Stuart Broad’s defending champions will be playing for the pride of England, rather than any tangible ICC World Twenty20 reward, when they meet India on Sunday. The structure of this short tournament dictates that once the routine business of beating a group minnow — Afghanistan in England and India’s case — is safely out of the way, the two heavyweights can lock horns without direct consequence.
The Super Eight venues and oppositions for both teams will not change, irrespective of the outcome under the Premadasa Stadium lights. So it is that today’s final Group A match will surely be billed in a broader context by many, and the significance or otherwise of the Indian Premier League will doubtless be inferred from the result.
Hundreds of IPL matches on one side’s CV contrasts with barely a handful, courtesy of Eoin Morgan and Luke Wright, on the other. Captain Broad, of course, will diplomatically let others do the talking on that topic. But he does have to make sure his team can make the mental leap required to convince themselves that, if not the reputation of the IPL, then something certainly is at stake.
Asked what that might be, the England captain surprisingly avoided that great abstract notion of all cricket tournaments and series — ‘momentum’. National pride, instead, will be his motivation — and, by natural consequence, his team’s too. “I think it’s hard to call any game meaningless when you’re putting on the Three Lions of England and you’re taking the field as an international,” said Broad. “Whether it is a must-win for us or whether we don’t have to win to go through, it won’t change the way our approach to the game.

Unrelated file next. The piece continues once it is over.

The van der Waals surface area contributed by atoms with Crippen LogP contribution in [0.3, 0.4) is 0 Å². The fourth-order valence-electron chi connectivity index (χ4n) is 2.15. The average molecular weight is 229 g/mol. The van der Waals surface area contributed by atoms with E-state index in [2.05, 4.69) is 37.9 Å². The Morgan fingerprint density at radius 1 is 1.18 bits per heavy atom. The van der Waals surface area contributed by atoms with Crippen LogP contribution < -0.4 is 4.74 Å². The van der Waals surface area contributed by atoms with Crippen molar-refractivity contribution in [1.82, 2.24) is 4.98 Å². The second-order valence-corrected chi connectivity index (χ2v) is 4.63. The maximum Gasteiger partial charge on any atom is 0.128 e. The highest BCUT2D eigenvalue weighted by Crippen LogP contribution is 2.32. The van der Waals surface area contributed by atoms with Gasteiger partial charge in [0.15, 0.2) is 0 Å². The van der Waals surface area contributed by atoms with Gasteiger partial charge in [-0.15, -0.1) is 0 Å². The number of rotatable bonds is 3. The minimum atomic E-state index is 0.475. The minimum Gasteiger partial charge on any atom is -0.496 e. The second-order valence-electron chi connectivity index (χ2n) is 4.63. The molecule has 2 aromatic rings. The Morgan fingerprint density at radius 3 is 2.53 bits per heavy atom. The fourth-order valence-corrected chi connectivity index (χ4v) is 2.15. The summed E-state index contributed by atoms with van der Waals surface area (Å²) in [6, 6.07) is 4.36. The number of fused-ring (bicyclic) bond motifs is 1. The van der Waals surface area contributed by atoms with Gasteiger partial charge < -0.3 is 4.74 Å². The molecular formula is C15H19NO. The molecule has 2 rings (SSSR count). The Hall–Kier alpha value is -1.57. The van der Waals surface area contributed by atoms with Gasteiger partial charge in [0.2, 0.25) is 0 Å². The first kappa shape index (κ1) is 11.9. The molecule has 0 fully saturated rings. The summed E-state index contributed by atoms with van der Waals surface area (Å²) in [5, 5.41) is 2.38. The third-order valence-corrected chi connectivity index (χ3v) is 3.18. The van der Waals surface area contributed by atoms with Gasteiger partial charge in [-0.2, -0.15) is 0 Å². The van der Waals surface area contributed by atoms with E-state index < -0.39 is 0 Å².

Any game is huge
“Any game against India is huge. It will have massive viewing appeal, and we know how passionate the Indian fans are about their cricket so we want to put on a fantastic show. Broad is heartened that, quite apart from last night’s ruthless 116-run dismissal of Afghanistan on the back of a brilliant 99 not out from Luke Wright, England have been toughened up for this assignment by some pedigree opposition. “We do know the dangers they offer. But if we focus on what we did really well [against Afghanistan] we can be a challenge for anyone.”
Broad has great respect, but no fear, for an opposition line-up — under the captaincy of Mahendra Singh Dhoni — crammed with superstar talent. He is confident England can match them at every step. “India have got a powerful batting line-up. We know the dangers they offer — they’ve played a lot of Twenty20 cricket domestically and internationally,” he added.
“But one thing I will say if we play cricket like we have here — the way we went about things, the passion, energy we showed in the field — we’ll be in a good position. “You look through our batting line-up — we’ve got guys who can clear the ropes from ball one — and our bowling unit is powerful as well.” One of the biggest names in India’s stellar batting order is Yuvraj Singh, back at centre stage after his battle to recover from lung cancer.
Broad is full of admiration for a player he will never be able to forget, having been hit by him for six sixes in an over at Durban in the inaugural World T20 tournament five years ago. “To have an illness like that is horrible to see, and the whole cricketing world got behind him. It’s great to see him back; we know what a dangerous player he is, and he’s someone you do your research on,” he said.